European markets lift on factory data
European stocks jumped and the euro recovered from week lows today after official data showed an unexpected expansion in China's powerful factories in January and the first growth in German manufacturing in four months.
US equity markets look set to extend the gains, with stock index futures pointing to a higher open as attention switches to the January ISM Manufacturing index, which is expected to point to an ongoing but moderate expansion.
Overall the manufacturing surveys remain relatively grim, with crumbling demand in Europe holding back more buoyant economies in Asia.
But some of the key numbers were better than feared, and that positive combined with hopes that Greece is edging towards a comprehensive deal on restructuring its debt to ease markets' nerves at least momentarily.
"The good Chinese data is definitely helping the market," said Veronika Pechlaner, a fund manager on the Ashburton European equity fund.
China's official purchasing managers' index showed the factory sector expanded slightly in January and the separate indicator from bank HSBC contracted the least in three months.
While euro zone manufacturing activity declined for a sixth straight month in January, there was a slight upturn in Germany which failed to offset a prolonged contraction in the region's smaller economies.
Britain's manufacturing sector also surprisingly returned to growth in January as companies cranked up production, stirring hopes the country will skirt recession.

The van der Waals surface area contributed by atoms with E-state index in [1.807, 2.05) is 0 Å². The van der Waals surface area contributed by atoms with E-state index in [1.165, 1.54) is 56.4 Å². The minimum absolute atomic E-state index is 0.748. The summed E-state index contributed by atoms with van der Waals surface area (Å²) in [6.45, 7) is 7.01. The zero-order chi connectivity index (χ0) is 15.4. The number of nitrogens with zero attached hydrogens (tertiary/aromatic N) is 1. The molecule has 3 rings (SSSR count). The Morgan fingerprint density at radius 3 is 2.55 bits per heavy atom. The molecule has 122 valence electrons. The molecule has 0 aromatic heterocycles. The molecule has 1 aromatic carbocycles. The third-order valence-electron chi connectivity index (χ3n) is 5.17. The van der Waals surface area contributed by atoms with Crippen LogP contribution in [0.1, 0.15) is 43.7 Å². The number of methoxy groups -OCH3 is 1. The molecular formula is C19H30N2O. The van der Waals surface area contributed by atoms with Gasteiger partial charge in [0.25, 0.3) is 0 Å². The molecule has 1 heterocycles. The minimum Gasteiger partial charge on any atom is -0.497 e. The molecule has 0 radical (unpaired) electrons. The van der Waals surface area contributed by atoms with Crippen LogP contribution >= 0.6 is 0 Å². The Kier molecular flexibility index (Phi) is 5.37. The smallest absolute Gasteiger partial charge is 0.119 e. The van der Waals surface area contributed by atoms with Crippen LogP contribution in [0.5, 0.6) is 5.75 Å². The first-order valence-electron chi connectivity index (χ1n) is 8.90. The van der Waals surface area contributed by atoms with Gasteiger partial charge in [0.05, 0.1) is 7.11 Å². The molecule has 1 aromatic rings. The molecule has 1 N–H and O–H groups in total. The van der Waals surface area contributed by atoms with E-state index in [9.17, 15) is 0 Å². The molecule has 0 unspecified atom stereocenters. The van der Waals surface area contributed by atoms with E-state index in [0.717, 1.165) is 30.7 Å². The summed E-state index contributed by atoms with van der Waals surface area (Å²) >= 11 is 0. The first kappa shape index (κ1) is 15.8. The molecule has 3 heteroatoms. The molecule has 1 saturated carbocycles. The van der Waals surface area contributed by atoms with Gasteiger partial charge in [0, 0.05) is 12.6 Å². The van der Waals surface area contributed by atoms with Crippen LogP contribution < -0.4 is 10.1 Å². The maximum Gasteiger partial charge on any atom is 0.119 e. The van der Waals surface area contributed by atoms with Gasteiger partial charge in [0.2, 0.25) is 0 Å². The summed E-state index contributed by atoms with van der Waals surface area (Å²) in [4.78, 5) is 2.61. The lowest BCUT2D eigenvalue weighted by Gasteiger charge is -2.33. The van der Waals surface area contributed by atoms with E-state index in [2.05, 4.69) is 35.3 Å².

It all helped European shares gain 1.3 per cent to 1,050.95 points, adding to strong gains of nearly 5 per cent in January, with banks the best performing sector. The euro zone bank index gained 3.9 per cent.
"The core European numbers are more or less in expansionary territory," said Peter Dixon, global equities economist at Commerzbank.
"Germany continues to motor on and show a reasonable amount of dynamism and that will drag France along and maybe Italy, but it is not really going to help the likes of Greece that much and Portugal and maybe Spain will struggle."
The MSCI world equity index, which has enjoyed a strong start to the year, seeing a rise of nearly 6 per cent in January, was up 0.6 per cent at 318.61.
Greece, mired in talks about a debt restructuring needed to secure a second bailout package and avoid a messy default, saw a record drop in production for January and a sharp decline in new orders, which could lead to more job losses.
But investors are increasingly hopeful the debt talks will conclude with a deal that eases fears of a chaotic default which would ripple through the banking sector and debt markets.
Helped by resistance around the psychological 1.30 level against the dollar, the euro erased early losses after the PMI data, to be up about 0.7 per cent to near $1.3170.
The dollar also fell to its lowest in three months against the yen, sparking concerns the Japanese authorities may step in, as traders adjusted positions to reflect the Federal Reserve's pledge to keep interest rates near zero until late 2014, which left the door open to more quantitative easing.
Yields on US Treasuries have fallen sharply since the Fed statement, with the five-year note near levels not seen since at least the 1960s.